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Figure 3. Oncogenic KRAS drives aberrant nuclear morphology in vitro and in vivo. (A) 4292F murine PDAC cells with a doxycycline (Dox)-inducible KRASG12D are shown, lamin B1 (green), DAPI (blue). Cells that are not expressing oncogenic KRAS (-Dox) present large and rather uniform nuclei. Induction of oncogenic KRAS with Dox causes a significant reduction in nuclear size and presents lamina alterations. Bar = 10 µm. (B) A 3D reconstruction from Z-stacks of DAPI signal from 4292F PDAC cells grown without or with Dox. All images were sized proportionally. (C) Murine H&E tissue sections from normal pancreas of Cre mice and PDAC pancreas from KRASG12D mice (KC). Normal pancreas displays larger and more uniform nuclei than those from PDAC. Bar = 100 µm. Inset regions are indicated by black rectangles and shown at higher magnification at right. Inset bar = 50 µm.
Figure 3. Oncogenic KRAS drives aberrant nuclear morphology in vitro and in vivo. (A) 4292F murine PDAC cells with a doxycycline (Dox)-inducible KRASG12D are shown, lamin B1 (green), DAPI (blue). Cells that are not expressing oncogenic KRAS (-Dox) present large and rather uniform nuclei. Induction of oncogenic KRAS with Dox causes a significant reduction in nuclear size and presents lamina alterations. Bar = 10 µm. (B) A 3D reconstruction from Z-stacks of DAPI signal from 4292F PDAC cells grown without or with Dox. All images were sized proportionally. (C) Murine H&E tissue sections from normal pancreas of Cre mice and PDAC pancreas from KRASG12D mice (KC). Normal pancreas displays larger and more uniform nuclei than those from PDAC. Bar = 100 µm. Inset regions are indicated by black rectangles and shown at higher magnification at right. Inset bar = 50 µm.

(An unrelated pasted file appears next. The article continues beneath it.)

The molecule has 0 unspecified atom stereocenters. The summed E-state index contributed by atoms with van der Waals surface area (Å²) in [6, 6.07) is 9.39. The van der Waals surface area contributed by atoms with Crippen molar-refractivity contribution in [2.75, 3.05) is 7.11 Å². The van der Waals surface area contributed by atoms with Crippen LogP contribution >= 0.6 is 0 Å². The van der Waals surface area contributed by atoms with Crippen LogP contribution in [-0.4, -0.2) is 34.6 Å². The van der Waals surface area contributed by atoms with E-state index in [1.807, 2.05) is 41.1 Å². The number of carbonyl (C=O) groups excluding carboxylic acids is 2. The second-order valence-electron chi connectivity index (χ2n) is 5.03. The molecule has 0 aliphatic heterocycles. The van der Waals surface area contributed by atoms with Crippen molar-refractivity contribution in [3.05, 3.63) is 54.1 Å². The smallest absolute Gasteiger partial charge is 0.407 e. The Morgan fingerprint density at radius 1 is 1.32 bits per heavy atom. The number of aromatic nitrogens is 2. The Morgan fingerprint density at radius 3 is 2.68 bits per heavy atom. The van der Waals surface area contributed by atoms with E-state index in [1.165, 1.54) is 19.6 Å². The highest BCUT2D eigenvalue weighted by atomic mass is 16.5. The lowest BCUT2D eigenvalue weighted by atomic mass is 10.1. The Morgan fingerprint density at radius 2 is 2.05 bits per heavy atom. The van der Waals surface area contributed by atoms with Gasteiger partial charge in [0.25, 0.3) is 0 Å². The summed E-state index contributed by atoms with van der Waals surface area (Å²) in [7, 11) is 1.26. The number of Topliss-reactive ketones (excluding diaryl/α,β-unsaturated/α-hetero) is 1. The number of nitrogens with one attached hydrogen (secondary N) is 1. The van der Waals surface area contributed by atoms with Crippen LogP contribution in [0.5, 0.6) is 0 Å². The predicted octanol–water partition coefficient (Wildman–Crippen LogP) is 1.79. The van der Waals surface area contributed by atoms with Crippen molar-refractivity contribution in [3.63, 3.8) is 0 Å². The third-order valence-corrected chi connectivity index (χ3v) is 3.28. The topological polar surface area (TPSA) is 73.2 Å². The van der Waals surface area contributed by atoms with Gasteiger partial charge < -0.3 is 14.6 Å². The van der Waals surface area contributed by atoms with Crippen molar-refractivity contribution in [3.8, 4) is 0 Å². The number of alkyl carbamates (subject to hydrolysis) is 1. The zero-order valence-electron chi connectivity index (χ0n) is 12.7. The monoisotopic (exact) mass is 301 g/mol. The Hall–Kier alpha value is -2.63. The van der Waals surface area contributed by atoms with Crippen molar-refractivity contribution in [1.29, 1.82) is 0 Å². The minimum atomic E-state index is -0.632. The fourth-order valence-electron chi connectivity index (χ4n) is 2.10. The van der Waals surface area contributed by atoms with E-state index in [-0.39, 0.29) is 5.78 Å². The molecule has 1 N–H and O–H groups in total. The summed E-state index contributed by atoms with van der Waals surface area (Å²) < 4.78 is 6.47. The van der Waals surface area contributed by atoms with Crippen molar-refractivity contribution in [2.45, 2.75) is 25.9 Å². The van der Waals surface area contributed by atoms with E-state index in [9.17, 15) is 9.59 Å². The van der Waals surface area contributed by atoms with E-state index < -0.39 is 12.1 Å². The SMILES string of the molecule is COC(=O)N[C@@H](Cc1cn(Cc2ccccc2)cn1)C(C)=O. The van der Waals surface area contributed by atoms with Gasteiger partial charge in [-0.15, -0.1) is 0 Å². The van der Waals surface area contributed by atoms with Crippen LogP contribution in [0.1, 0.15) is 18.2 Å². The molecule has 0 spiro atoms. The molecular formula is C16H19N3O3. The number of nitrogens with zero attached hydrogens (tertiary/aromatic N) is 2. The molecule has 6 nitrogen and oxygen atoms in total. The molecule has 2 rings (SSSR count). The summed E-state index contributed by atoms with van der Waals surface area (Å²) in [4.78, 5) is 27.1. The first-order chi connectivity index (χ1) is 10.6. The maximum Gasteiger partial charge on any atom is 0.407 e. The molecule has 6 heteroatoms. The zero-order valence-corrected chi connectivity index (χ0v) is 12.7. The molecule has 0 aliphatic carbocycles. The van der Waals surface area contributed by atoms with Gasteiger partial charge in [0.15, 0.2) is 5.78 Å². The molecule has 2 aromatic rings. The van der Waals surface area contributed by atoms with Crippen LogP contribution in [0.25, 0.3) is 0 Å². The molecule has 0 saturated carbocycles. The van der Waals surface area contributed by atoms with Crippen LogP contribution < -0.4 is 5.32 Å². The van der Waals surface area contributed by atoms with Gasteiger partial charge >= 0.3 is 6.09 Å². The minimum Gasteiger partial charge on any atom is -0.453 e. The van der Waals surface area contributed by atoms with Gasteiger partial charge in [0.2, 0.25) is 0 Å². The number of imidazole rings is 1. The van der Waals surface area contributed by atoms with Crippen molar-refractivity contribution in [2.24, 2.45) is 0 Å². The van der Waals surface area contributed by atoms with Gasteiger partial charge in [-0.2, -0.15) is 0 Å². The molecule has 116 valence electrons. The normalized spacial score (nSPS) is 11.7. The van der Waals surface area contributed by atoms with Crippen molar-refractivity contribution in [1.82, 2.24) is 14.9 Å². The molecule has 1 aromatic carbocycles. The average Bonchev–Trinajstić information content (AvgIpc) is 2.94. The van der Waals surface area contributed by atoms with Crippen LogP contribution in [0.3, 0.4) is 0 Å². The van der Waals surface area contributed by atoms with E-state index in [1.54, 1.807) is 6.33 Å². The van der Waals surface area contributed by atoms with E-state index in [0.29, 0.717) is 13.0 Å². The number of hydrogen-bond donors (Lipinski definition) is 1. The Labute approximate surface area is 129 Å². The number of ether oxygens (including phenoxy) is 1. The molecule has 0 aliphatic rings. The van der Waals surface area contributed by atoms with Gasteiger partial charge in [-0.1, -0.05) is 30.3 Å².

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Table 1. Protein alterations affecting nuclear morphology.
Table 1. Protein alterations affecting nuclear morphology.
Protein AlterationNuclear ChangesReferences
Lamins and Associated Proteins
Lamin A mutationLobulations[68,69,70,71]
Lamin A truncationIncreased area, blebs, lobulations, aneuploidy[72,73,74]
Lamin B1 truncationBlebs[74,75,76]
Lamin B2 deletionElongation[76]
Lamin B2 deletionRuptures[77]
Lamin A, B1 or B2 depletionDecreased area[78]
Lamin A, B1 or B2 overexpressionIncreased area[78]
Emerin mutationIncreased area[79]
Emerin deletionIncreased area[73]
Emerin depletionIncreased area, lobulations, blebs[79,80]